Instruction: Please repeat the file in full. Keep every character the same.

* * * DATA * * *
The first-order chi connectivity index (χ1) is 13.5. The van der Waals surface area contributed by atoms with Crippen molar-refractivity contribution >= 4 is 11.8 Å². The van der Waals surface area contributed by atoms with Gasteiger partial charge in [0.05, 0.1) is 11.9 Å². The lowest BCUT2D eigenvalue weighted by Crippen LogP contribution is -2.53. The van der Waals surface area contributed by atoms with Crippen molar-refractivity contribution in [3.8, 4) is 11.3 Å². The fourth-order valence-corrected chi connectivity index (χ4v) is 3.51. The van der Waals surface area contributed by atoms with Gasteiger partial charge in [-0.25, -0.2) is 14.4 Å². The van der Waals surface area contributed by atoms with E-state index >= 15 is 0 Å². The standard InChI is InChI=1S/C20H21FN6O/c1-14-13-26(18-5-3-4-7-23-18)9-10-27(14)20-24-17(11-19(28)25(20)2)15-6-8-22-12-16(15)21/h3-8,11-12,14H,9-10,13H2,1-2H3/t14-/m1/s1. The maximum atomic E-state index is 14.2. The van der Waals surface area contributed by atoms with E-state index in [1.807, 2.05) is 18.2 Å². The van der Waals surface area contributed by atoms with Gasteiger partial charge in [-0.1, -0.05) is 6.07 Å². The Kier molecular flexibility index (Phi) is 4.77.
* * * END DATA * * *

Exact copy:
The first-order chi connectivity index (χ1) is 13.5. The van der Waals surface area contributed by atoms with Crippen molar-refractivity contribution >= 4 is 11.8 Å². The van der Waals surface area contributed by atoms with Gasteiger partial charge in [0.05, 0.1) is 11.9 Å². The lowest BCUT2D eigenvalue weighted by Crippen LogP contribution is -2.53. The van der Waals surface area contributed by atoms with Crippen molar-refractivity contribution in [3.8, 4) is 11.3 Å². The fourth-order valence-corrected chi connectivity index (χ4v) is 3.51. The van der Waals surface area contributed by atoms with Gasteiger partial charge in [-0.25, -0.2) is 14.4 Å². The van der Waals surface area contributed by atoms with E-state index >= 15 is 0 Å². The standard InChI is InChI=1S/C20H21FN6O/c1-14-13-26(18-5-3-4-7-23-18)9-10-27(14)20-24-17(11-19(28)25(20)2)15-6-8-22-12-16(15)21/h3-8,11-12,14H,9-10,13H2,1-2H3/t14-/m1/s1. The maximum atomic E-state index is 14.2. The van der Waals surface area contributed by atoms with E-state index in [1.807, 2.05) is 18.2 Å². The van der Waals surface area contributed by atoms with Gasteiger partial charge in [-0.1, -0.05) is 6.07 Å². The Kier molecular flexibility index (Phi) is 4.77.